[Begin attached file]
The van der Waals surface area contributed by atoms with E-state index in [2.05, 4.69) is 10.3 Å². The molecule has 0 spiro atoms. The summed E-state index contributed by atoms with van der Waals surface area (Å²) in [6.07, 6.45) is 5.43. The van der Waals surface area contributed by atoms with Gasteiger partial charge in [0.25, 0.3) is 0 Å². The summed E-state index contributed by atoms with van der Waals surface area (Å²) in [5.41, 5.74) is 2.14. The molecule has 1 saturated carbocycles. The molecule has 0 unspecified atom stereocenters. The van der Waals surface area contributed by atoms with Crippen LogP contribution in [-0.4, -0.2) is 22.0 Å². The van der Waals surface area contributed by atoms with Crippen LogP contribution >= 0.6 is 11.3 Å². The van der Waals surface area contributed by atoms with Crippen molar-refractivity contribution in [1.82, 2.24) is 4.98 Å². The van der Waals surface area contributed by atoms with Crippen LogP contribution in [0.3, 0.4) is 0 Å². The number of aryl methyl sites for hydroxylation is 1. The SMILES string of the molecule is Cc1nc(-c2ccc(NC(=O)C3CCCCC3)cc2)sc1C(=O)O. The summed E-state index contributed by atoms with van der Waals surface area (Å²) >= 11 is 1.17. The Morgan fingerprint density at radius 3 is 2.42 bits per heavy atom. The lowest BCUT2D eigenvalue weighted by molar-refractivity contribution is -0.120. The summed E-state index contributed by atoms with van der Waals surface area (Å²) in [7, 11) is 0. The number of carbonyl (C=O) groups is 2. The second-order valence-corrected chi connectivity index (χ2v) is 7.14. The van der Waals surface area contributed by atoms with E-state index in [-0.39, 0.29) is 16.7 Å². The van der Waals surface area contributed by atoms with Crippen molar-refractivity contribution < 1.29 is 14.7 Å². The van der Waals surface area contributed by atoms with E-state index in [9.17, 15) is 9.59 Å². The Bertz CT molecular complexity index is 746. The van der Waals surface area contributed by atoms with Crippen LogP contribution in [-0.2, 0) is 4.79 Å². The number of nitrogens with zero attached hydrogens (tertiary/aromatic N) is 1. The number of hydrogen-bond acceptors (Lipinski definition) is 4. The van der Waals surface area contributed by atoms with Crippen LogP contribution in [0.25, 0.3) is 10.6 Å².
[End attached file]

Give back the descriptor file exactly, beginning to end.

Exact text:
The van der Waals surface area contributed by atoms with E-state index in [2.05, 4.69) is 10.3 Å². The molecule has 0 spiro atoms. The summed E-state index contributed by atoms with van der Waals surface area (Å²) in [6.07, 6.45) is 5.43. The van der Waals surface area contributed by atoms with Gasteiger partial charge in [0.25, 0.3) is 0 Å². The summed E-state index contributed by atoms with van der Waals surface area (Å²) in [5.41, 5.74) is 2.14. The molecule has 1 saturated carbocycles. The molecule has 0 unspecified atom stereocenters. The van der Waals surface area contributed by atoms with Crippen LogP contribution in [-0.4, -0.2) is 22.0 Å². The van der Waals surface area contributed by atoms with Crippen LogP contribution >= 0.6 is 11.3 Å². The van der Waals surface area contributed by atoms with Crippen molar-refractivity contribution in [1.82, 2.24) is 4.98 Å². The van der Waals surface area contributed by atoms with Crippen LogP contribution in [0.3, 0.4) is 0 Å². The number of aryl methyl sites for hydroxylation is 1. The SMILES string of the molecule is Cc1nc(-c2ccc(NC(=O)C3CCCCC3)cc2)sc1C(=O)O. The summed E-state index contributed by atoms with van der Waals surface area (Å²) >= 11 is 1.17. The Morgan fingerprint density at radius 3 is 2.42 bits per heavy atom. The lowest BCUT2D eigenvalue weighted by molar-refractivity contribution is -0.120. The summed E-state index contributed by atoms with van der Waals surface area (Å²) in [7, 11) is 0. The number of carbonyl (C=O) groups is 2. The second-order valence-corrected chi connectivity index (χ2v) is 7.14. The van der Waals surface area contributed by atoms with E-state index in [-0.39, 0.29) is 16.7 Å². The van der Waals surface area contributed by atoms with Crippen molar-refractivity contribution < 1.29 is 14.7 Å². The van der Waals surface area contributed by atoms with E-state index in [9.17, 15) is 9.59 Å². The Bertz CT molecular complexity index is 746. The van der Waals surface area contributed by atoms with Crippen LogP contribution in [-0.2, 0) is 4.79 Å². The number of nitrogens with zero attached hydrogens (tertiary/aromatic N) is 1. The number of hydrogen-bond acceptors (Lipinski definition) is 4. The van der Waals surface area contributed by atoms with Crippen LogP contribution in [0.25, 0.3) is 10.6 Å².